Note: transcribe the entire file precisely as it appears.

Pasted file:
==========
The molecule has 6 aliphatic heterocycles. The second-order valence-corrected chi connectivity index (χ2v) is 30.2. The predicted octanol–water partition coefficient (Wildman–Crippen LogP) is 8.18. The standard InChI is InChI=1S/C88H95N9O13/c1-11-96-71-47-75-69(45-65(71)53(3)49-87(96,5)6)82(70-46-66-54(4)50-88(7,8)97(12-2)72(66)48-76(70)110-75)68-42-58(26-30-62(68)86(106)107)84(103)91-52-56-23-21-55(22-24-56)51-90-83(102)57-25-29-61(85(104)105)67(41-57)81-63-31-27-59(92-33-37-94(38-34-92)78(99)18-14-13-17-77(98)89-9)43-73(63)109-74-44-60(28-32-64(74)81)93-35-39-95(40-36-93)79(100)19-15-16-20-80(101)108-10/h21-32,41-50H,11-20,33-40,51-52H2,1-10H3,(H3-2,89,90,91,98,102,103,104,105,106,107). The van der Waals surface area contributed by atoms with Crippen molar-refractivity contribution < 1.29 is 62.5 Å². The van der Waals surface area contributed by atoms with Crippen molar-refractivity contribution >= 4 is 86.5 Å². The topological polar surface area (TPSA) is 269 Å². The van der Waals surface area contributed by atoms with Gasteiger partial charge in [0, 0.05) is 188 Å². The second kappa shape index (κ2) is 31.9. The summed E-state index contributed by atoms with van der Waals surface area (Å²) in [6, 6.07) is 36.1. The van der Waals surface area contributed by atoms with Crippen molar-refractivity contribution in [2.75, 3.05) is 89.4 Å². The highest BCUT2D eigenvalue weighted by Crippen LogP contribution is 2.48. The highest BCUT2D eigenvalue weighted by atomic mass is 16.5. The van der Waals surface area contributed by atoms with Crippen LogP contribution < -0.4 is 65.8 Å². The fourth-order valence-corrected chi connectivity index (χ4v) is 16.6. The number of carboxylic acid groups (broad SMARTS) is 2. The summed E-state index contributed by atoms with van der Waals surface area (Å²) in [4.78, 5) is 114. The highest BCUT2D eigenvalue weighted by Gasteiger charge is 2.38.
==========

The molecule has 6 aliphatic heterocycles. The second-order valence-corrected chi connectivity index (χ2v) is 30.2. The predicted octanol–water partition coefficient (Wildman–Crippen LogP) is 8.18. The standard InChI is InChI=1S/C88H95N9O13/c1-11-96-71-47-75-69(45-65(71)53(3)49-87(96,5)6)82(70-46-66-54(4)50-88(7,8)97(12-2)72(66)48-76(70)110-75)68-42-58(26-30-62(68)86(106)107)84(103)91-52-56-23-21-55(22-24-56)51-90-83(102)57-25-29-61(85(104)105)67(41-57)81-63-31-27-59(92-33-37-94(38-34-92)78(99)18-14-13-17-77(98)89-9)43-73(63)109-74-44-60(28-32-64(74)81)93-35-39-95(40-36-93)79(100)19-15-16-20-80(101)108-10/h21-32,41-50H,11-20,33-40,51-52H2,1-10H3,(H3-2,89,90,91,98,102,103,104,105,106,107). The van der Waals surface area contributed by atoms with Crippen molar-refractivity contribution < 1.29 is 62.5 Å². The van der Waals surface area contributed by atoms with Crippen molar-refractivity contribution >= 4 is 86.5 Å². The topological polar surface area (TPSA) is 269 Å². The van der Waals surface area contributed by atoms with Gasteiger partial charge in [0, 0.05) is 188 Å². The second kappa shape index (κ2) is 31.9. The summed E-state index contributed by atoms with van der Waals surface area (Å²) in [6, 6.07) is 36.1. The van der Waals surface area contributed by atoms with Crippen molar-refractivity contribution in [2.75, 3.05) is 89.4 Å². The highest BCUT2D eigenvalue weighted by Crippen LogP contribution is 2.48. The highest BCUT2D eigenvalue weighted by atomic mass is 16.5. The van der Waals surface area contributed by atoms with Crippen LogP contribution < -0.4 is 65.8 Å². The fourth-order valence-corrected chi connectivity index (χ4v) is 16.6. The number of carboxylic acid groups (broad SMARTS) is 2. The summed E-state index contributed by atoms with van der Waals surface area (Å²) in [4.78, 5) is 114. The highest BCUT2D eigenvalue weighted by Gasteiger charge is 2.38.